Buzzfeed's editorial director, Summer Anne Burton, has talked about how the website follows users' comments in order to influence its content decisions.
Speaking on the same day that the Telegraph decided to suspend comments on its website, Burton discussed why she believed reader comments remained important during a packed SVA Theatre at Social Media Week New York.
“We learn a lot from reading comments,” stated Burton. “It’s not just about big numbers but instead you should think, what made someone say this?”
Buzzfeed wants to know why its users respond in a certain way to content so much so that it believes that readers comments can reveal more from just a simple 'like'. It allows its team to see what content is working on individual platforms, as demonstrated by its recent approach to Tumblr wherein it no longer links to the content on its website, instead deciding to “embrace the fact people are ending with our content on Tumblr".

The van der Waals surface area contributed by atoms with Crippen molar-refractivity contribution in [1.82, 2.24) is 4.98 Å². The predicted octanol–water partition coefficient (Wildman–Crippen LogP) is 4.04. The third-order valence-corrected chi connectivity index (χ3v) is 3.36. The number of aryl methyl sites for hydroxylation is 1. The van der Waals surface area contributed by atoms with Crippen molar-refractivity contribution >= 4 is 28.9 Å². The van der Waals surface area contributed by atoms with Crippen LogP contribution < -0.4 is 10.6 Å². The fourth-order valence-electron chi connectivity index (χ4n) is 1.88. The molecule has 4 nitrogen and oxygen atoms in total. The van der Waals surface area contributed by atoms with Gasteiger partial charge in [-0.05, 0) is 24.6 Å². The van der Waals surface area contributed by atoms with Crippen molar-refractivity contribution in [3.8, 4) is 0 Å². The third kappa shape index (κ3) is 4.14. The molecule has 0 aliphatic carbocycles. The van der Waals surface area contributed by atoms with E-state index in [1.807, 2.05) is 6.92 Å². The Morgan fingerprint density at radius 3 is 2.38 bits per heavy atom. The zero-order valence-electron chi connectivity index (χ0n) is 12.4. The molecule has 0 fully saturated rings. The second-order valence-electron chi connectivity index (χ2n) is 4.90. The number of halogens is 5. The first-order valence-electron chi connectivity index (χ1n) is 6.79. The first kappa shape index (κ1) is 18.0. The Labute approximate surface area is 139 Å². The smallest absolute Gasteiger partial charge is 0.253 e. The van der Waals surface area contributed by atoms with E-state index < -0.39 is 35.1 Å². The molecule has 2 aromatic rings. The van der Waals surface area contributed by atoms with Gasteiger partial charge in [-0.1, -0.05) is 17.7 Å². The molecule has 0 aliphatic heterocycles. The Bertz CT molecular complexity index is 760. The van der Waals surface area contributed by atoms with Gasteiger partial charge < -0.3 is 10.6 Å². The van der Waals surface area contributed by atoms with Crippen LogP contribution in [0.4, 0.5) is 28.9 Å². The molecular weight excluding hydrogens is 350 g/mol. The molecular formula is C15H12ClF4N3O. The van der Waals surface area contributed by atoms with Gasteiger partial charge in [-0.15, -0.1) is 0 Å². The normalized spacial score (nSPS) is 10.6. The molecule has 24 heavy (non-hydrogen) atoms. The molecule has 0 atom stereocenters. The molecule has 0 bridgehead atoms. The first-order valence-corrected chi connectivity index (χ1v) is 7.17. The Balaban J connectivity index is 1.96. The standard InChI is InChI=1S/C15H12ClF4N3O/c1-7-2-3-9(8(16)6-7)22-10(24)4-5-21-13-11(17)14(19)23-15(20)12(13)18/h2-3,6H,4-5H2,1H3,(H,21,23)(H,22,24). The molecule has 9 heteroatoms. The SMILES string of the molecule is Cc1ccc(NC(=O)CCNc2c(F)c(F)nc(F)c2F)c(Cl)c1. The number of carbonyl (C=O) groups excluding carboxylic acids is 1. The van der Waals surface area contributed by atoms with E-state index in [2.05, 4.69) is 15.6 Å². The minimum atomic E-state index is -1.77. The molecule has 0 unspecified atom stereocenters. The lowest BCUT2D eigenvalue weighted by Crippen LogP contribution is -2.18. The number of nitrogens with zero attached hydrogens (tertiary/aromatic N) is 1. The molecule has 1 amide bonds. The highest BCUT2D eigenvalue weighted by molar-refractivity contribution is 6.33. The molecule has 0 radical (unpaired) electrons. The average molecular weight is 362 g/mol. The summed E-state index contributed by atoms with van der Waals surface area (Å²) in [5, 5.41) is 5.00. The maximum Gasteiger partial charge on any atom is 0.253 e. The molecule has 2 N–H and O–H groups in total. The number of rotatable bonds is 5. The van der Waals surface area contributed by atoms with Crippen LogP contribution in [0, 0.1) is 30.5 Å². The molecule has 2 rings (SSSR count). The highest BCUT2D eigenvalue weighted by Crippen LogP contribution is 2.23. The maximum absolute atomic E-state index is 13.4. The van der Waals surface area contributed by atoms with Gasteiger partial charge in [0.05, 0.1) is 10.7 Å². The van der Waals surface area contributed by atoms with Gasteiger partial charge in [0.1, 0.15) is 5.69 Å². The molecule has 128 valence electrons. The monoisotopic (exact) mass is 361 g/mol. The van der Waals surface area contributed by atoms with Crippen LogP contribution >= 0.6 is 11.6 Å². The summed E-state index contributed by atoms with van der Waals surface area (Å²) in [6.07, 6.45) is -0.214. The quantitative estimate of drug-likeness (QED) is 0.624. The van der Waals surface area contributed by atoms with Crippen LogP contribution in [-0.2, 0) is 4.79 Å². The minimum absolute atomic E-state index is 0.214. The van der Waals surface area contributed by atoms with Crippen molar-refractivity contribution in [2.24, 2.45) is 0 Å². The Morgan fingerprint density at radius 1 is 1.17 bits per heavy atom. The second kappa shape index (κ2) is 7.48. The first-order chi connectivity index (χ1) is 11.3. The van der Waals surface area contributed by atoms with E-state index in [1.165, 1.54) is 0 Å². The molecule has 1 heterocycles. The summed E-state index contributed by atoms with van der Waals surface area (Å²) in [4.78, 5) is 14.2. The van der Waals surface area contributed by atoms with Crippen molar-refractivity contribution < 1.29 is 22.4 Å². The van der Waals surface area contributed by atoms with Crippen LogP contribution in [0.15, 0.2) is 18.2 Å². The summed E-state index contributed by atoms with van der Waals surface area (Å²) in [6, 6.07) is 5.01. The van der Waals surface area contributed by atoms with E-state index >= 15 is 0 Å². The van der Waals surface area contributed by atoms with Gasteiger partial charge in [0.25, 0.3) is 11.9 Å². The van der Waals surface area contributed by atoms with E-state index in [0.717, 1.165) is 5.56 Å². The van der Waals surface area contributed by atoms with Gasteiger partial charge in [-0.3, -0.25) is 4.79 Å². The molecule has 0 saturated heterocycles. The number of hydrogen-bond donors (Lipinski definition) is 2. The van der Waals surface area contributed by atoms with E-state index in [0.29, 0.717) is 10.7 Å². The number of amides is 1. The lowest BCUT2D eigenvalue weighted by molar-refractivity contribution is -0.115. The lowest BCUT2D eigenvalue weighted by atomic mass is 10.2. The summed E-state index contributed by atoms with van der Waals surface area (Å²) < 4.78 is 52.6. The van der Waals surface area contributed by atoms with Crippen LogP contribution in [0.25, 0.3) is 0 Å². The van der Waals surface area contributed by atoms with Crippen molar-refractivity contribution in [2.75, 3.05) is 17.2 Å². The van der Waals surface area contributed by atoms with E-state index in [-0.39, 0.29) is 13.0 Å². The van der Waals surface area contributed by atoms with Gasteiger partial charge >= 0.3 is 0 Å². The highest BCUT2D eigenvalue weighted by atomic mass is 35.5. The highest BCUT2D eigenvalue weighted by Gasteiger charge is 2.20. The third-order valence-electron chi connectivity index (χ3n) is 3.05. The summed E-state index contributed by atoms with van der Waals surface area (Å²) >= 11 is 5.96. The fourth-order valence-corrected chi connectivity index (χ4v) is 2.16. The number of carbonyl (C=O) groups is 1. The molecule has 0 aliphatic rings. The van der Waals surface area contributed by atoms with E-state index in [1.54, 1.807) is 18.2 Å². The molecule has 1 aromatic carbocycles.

In essence, The Telegraph is removing comments in the hope that commenters instead will take the path of sharing their opinion on social media, whilst the publication will research and reconsider a new approach to commenting. Commenting is a a tactic that could lead to improved engagement on posts but also an uncontrollable and untracked forum - on Twitter at least.
What do you think about the future of commenting on media websites - should they remain a key feature? Let us know in the comments section below.